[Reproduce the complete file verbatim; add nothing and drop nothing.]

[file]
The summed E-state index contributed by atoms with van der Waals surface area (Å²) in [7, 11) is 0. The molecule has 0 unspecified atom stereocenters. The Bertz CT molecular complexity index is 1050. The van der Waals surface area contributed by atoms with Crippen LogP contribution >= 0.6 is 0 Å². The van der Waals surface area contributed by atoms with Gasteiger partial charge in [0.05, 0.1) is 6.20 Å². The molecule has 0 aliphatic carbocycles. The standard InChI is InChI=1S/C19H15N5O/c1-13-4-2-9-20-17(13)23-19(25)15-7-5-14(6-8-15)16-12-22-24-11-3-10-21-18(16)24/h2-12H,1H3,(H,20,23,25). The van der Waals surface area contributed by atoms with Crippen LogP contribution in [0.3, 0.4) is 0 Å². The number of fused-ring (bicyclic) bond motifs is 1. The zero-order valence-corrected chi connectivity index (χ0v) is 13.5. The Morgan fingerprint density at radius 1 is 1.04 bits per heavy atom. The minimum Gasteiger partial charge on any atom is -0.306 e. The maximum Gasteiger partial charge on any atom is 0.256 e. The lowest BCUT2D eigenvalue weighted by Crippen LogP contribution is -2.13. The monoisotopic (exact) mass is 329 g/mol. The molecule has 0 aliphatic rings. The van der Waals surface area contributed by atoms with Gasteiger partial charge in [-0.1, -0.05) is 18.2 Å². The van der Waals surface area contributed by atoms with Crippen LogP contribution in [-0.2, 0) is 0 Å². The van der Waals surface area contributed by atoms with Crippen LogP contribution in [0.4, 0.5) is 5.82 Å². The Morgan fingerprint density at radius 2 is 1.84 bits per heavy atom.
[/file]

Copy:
The summed E-state index contributed by atoms with van der Waals surface area (Å²) in [7, 11) is 0. The molecule has 0 unspecified atom stereocenters. The Bertz CT molecular complexity index is 1050. The van der Waals surface area contributed by atoms with Crippen LogP contribution >= 0.6 is 0 Å². The van der Waals surface area contributed by atoms with Gasteiger partial charge in [0.05, 0.1) is 6.20 Å². The molecule has 0 aliphatic carbocycles. The standard InChI is InChI=1S/C19H15N5O/c1-13-4-2-9-20-17(13)23-19(25)15-7-5-14(6-8-15)16-12-22-24-11-3-10-21-18(16)24/h2-12H,1H3,(H,20,23,25). The van der Waals surface area contributed by atoms with Crippen LogP contribution in [0.3, 0.4) is 0 Å². The number of fused-ring (bicyclic) bond motifs is 1. The zero-order valence-corrected chi connectivity index (χ0v) is 13.5. The Morgan fingerprint density at radius 1 is 1.04 bits per heavy atom. The minimum Gasteiger partial charge on any atom is -0.306 e. The maximum Gasteiger partial charge on any atom is 0.256 e. The lowest BCUT2D eigenvalue weighted by Crippen LogP contribution is -2.13. The monoisotopic (exact) mass is 329 g/mol. The molecule has 0 aliphatic rings. The van der Waals surface area contributed by atoms with Gasteiger partial charge in [-0.1, -0.05) is 18.2 Å². The van der Waals surface area contributed by atoms with Crippen LogP contribution in [-0.2, 0) is 0 Å². The van der Waals surface area contributed by atoms with Crippen LogP contribution in [0.4, 0.5) is 5.82 Å². The Morgan fingerprint density at radius 2 is 1.84 bits per heavy atom.